2014-2015 State of the Self-Service Laundry Industry Report (Part 1)



Carlo Calma |

Close to 60% report increase in 2014 overall business

CHICAGO — How did your self-service laundry business measure up with others in the industry last year?

Did your drop-off service thrive, or did you see profits go down the drain? Are your vend prices in line with what your peers are charging?

American Coin-Op’s annual State of the Industry survey offers store owners and operators the chance to compare their operation to others in the industry.

The survey focuses on 2014-2015 business conditions, pricing, equipment, common problems, turns per day and utilities cost.

In instances where respondents were asked about 2014 business results, they were given the opportunity to state whether their results were up, down or unchanged.

This is a departure from surveys compiled in 2011 and earlier, when respondents were asked only if their business was up or down. Keep this in mind as you’re making comparisons to previous years’ results.

This survey is an unscientific electronic poll of American Coin-Op readers who operate stores. Some percentages may not equal 100% due to rounding.

2014 VS. 2013

An even 60% of respondents own just one self-service laundry, while 40% are multi-store owners (22.9% of total respondents own two or three stores, 17.1% own four or more stores).

In 2014, 58.8% of operators say their overall coin laundry business increased from 2013. Specifically, these operators reported an increase in business (gross dollar volume) in 2014 compared to 2013.

In last year’s survey, 55% of respondents reported an increase, while 54% reported seeing sales growth in the survey prior.

The average 2014 business increase was 8.9%, down from 9.6% in 2013. Other past average business increases were 11.7% (2012), 11.5% (2011), 10.8% (2010), 7.9% (2009) and 14% (2008).

Below is a breakdown of 2014 business increases (the figures relate to those reporting increases, not all respondents):

  • Operators with a business increase of less than 10%: 50%
  • Operators with a business increase of 10-14%: 25%
  • Operators with a business increase of 15% or more: 25%

Roughly 29% of operators faced a decrease in business (in gross dollar volume) in 2014, up from 25% in 2013. The percentage was 30% in 2012, 35% in 2011, 58% in 2010 and 59.8% in 2009.

The average business decrease in 2014 was 6.6%, an improvement over 2013’s 8.7%. Prior average decreases were 9.5% in 2012, 10.2% in 2011, 11.2% in 2010, 13.7% in 2009 and 14.3% in 2008.

Here’s a closer look at 2014 business decreases:

  • Operators with a reduction of less than 10%: 70%
  • Operators with a reduction of 10-14%: 20%
  • Operators with a reduction of 15% or more: 10%

Close to 12% of respondents say 2014 business was unchanged compared to 2013 business.

Overall, these figures reflect a continued growth in business, on average. The percentage of respondents reporting an overall increase in business in 2014 jumped more than three percentage points from 2013. The average business increase has continued to dip in the past three years, however, and marks the lowest it’s been since 2009’s 7.9%.

The average business decrease (6.6%) was nearly two percentage points lower than 2013’s. This improvement is also reflected in the number of operators suffering a large business deduction (15% or more), which shrank from 11.8% in 2013 to an even 10% in 2014.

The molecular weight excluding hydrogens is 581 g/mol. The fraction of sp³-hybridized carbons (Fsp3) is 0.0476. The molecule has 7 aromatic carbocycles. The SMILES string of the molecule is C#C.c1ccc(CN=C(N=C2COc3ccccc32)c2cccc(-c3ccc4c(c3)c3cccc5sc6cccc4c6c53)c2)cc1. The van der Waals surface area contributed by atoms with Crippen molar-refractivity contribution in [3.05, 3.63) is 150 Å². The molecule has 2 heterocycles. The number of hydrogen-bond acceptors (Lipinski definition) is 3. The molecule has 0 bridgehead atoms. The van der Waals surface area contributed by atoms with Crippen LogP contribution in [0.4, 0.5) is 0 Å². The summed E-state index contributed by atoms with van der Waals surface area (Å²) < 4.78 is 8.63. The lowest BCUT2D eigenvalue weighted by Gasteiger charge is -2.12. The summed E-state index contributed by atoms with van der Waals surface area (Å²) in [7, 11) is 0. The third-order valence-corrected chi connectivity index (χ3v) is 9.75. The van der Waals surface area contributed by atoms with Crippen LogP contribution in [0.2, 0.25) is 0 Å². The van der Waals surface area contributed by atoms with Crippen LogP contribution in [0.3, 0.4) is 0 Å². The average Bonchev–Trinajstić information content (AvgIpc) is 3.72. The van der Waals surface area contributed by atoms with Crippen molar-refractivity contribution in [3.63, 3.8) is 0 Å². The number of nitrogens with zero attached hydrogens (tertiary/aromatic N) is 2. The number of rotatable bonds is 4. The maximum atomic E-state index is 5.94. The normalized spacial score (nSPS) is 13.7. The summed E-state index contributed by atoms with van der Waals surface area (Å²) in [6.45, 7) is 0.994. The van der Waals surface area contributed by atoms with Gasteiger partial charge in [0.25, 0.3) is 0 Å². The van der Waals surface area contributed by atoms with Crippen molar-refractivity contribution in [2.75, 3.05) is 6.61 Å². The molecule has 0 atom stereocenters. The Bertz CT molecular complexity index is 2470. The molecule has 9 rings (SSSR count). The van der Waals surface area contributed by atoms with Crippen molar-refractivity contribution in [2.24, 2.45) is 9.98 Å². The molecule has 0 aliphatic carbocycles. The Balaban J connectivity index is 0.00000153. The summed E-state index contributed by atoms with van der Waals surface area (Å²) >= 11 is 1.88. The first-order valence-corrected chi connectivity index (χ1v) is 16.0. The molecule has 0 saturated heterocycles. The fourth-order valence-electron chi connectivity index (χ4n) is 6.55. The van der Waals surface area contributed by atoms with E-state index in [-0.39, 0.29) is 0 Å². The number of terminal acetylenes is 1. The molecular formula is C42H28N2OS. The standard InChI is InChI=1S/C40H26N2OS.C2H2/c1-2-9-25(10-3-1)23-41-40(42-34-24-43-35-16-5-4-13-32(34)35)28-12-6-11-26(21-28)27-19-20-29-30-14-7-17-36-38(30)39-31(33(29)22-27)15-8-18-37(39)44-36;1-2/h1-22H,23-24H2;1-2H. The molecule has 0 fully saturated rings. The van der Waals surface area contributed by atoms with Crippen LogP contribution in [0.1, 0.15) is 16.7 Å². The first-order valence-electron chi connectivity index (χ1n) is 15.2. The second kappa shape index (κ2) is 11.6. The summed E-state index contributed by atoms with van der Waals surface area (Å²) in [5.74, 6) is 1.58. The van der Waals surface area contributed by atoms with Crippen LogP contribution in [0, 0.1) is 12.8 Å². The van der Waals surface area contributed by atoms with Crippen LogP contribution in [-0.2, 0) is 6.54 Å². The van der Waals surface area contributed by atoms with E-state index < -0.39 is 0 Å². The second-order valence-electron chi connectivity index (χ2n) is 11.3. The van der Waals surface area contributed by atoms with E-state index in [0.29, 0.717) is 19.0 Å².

Drop-off service—a convenient choice, particularly for customers who have little to no time to do their laundry—has taken a fall in the past year, according to the latest numbers.

Roughly 18% of operators reported that drop-off-service business (gross dollar volume) increased in 2014. This figure is roughly 6% lower than 2013’s 24%.

The average drop-off-service business increase last year was 12.3%. This figure has declined compared to the past two years (15.8% in 2013 and 16.2% in 2012).

Approximately 27% of respondents saw a decrease in drop-off-service business, up seven percentage points from 2013’s 20%.

The average decline in drop-off-service business in 2014 was 11.3%, up from 9.0% in 2013. Previous average declines in drop-off-service business were 18.1% in 2012 and again in 2011, 18.8% in 2010, and 24.2% in 2009.

Close to 55% of respondents say their 2014 drop-off-service business was unchanged from the previous year. This figure saw only a slight dip from 56% in 2013.


Current drop-off-service pricing (in dollars per pound) ranges between 80 cents to $2.

Below is a breakdown of the most popular drop-off-service prices (per pound), followed by the percentage of operators who use them:

1. $1 or $1.25 (tie, 27.3% each)

3. 90 cents or $1.50 (tie, 9.1% each)

Overall prices for drop-off service are consistent with last year’s figures. However, it seems that operators are charging a little bit more for the service as $1.25, a figure not reported in the most popular prices last year, has crept up to tie with $1 in the No. 1 spot.

In total, 10 different drop-off-service prices were reported in this year’s survey.

Close to 66% of operators offer drop-off service, which is on par with last year’s figure of approximately two-thirds of respondents.


Vending sales business (gross dollar volume) improved for many operators compared to the prior year, with 51.9% of respondents reporting a sales increase, up from 34% in 2013. Roughly 15% reported a decline in vending sales business, while a third of respondents say vending sales remain unchanged.

The average vending sales increase was 7.4%, down only slightly from last year’s figure (8.9%). The average vending decrease in 2014 was 6.8%, down three percentage points from 2013 (9.8%).

Check back Monday for Part 2: Trends in washer/dryer pricing! 

About the author

Carlo Calma

Freelance Writer

Carlo Calma is a freelance writer and former editor of American Coin-Op.


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